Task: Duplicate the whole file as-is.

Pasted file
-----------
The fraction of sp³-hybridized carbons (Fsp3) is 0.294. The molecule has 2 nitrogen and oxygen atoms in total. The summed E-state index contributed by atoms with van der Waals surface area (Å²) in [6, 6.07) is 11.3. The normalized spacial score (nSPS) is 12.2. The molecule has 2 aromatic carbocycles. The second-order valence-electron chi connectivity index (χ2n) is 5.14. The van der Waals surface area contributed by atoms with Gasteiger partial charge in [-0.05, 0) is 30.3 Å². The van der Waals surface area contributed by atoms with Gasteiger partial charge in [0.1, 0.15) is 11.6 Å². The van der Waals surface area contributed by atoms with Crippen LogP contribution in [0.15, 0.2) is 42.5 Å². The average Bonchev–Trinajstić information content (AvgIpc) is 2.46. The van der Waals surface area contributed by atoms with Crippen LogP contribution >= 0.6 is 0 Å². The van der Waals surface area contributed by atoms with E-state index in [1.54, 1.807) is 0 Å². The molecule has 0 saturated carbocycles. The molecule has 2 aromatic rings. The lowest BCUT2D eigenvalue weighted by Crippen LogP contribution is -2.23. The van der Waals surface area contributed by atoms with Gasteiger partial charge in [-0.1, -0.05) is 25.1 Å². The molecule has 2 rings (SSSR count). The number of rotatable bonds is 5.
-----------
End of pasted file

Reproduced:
The fraction of sp³-hybridized carbons (Fsp3) is 0.294. The molecule has 2 nitrogen and oxygen atoms in total. The summed E-state index contributed by atoms with van der Waals surface area (Å²) in [6, 6.07) is 11.3. The normalized spacial score (nSPS) is 12.2. The molecule has 2 aromatic carbocycles. The second-order valence-electron chi connectivity index (χ2n) is 5.14. The van der Waals surface area contributed by atoms with Gasteiger partial charge in [-0.05, 0) is 30.3 Å². The van der Waals surface area contributed by atoms with Gasteiger partial charge in [0.1, 0.15) is 11.6 Å². The van der Waals surface area contributed by atoms with Crippen LogP contribution in [0.15, 0.2) is 42.5 Å². The average Bonchev–Trinajstić information content (AvgIpc) is 2.46. The van der Waals surface area contributed by atoms with Crippen LogP contribution >= 0.6 is 0 Å². The van der Waals surface area contributed by atoms with E-state index in [1.54, 1.807) is 0 Å². The molecule has 0 saturated carbocycles. The molecule has 2 aromatic rings. The lowest BCUT2D eigenvalue weighted by Crippen LogP contribution is -2.23. The van der Waals surface area contributed by atoms with Gasteiger partial charge in [-0.1, -0.05) is 25.1 Å². The molecule has 2 rings (SSSR count). The number of rotatable bonds is 5.